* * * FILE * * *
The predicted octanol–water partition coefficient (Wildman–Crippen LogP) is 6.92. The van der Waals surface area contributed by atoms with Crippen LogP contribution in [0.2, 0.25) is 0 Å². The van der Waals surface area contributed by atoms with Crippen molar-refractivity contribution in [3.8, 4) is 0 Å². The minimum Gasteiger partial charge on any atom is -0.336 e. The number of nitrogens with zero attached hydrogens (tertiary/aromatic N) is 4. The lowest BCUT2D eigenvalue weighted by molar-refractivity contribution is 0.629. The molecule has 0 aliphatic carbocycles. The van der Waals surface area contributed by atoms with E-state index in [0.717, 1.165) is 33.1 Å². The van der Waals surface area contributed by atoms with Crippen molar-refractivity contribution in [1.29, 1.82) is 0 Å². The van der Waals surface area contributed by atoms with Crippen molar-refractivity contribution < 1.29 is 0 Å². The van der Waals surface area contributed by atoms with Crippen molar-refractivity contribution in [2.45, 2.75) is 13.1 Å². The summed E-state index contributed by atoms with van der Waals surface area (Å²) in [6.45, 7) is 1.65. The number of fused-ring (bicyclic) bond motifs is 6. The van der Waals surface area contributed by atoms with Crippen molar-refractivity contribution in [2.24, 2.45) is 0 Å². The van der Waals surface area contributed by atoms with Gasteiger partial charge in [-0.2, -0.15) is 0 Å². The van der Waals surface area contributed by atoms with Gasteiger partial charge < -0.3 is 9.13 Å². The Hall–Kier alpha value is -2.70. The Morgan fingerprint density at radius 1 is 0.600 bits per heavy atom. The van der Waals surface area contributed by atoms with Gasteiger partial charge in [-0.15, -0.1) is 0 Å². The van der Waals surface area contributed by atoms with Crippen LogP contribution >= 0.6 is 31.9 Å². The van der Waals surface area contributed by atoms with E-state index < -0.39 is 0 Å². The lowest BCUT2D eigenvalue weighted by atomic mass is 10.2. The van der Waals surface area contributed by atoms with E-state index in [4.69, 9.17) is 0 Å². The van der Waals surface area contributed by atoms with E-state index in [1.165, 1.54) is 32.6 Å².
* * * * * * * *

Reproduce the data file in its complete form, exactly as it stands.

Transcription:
The predicted octanol–water partition coefficient (Wildman–Crippen LogP) is 6.92. The van der Waals surface area contributed by atoms with Crippen LogP contribution in [0.2, 0.25) is 0 Å². The van der Waals surface area contributed by atoms with Crippen molar-refractivity contribution in [3.8, 4) is 0 Å². The minimum Gasteiger partial charge on any atom is -0.336 e. The number of nitrogens with zero attached hydrogens (tertiary/aromatic N) is 4. The lowest BCUT2D eigenvalue weighted by molar-refractivity contribution is 0.629. The molecule has 0 aliphatic carbocycles. The van der Waals surface area contributed by atoms with E-state index in [0.717, 1.165) is 33.1 Å². The van der Waals surface area contributed by atoms with Crippen molar-refractivity contribution in [1.29, 1.82) is 0 Å². The van der Waals surface area contributed by atoms with Crippen molar-refractivity contribution < 1.29 is 0 Å². The van der Waals surface area contributed by atoms with Crippen molar-refractivity contribution in [2.45, 2.75) is 13.1 Å². The summed E-state index contributed by atoms with van der Waals surface area (Å²) in [6.45, 7) is 1.65. The number of fused-ring (bicyclic) bond motifs is 6. The van der Waals surface area contributed by atoms with Crippen molar-refractivity contribution in [2.24, 2.45) is 0 Å². The van der Waals surface area contributed by atoms with Gasteiger partial charge in [-0.2, -0.15) is 0 Å². The van der Waals surface area contributed by atoms with Gasteiger partial charge < -0.3 is 9.13 Å². The Hall–Kier alpha value is -2.70. The Morgan fingerprint density at radius 1 is 0.600 bits per heavy atom. The van der Waals surface area contributed by atoms with Gasteiger partial charge in [-0.15, -0.1) is 0 Å². The van der Waals surface area contributed by atoms with Crippen LogP contribution >= 0.6 is 31.9 Å². The van der Waals surface area contributed by atoms with E-state index < -0.39 is 0 Å². The lowest BCUT2D eigenvalue weighted by atomic mass is 10.2. The van der Waals surface area contributed by atoms with E-state index in [4.69, 9.17) is 0 Å². The van der Waals surface area contributed by atoms with E-state index in [1.165, 1.54) is 32.6 Å².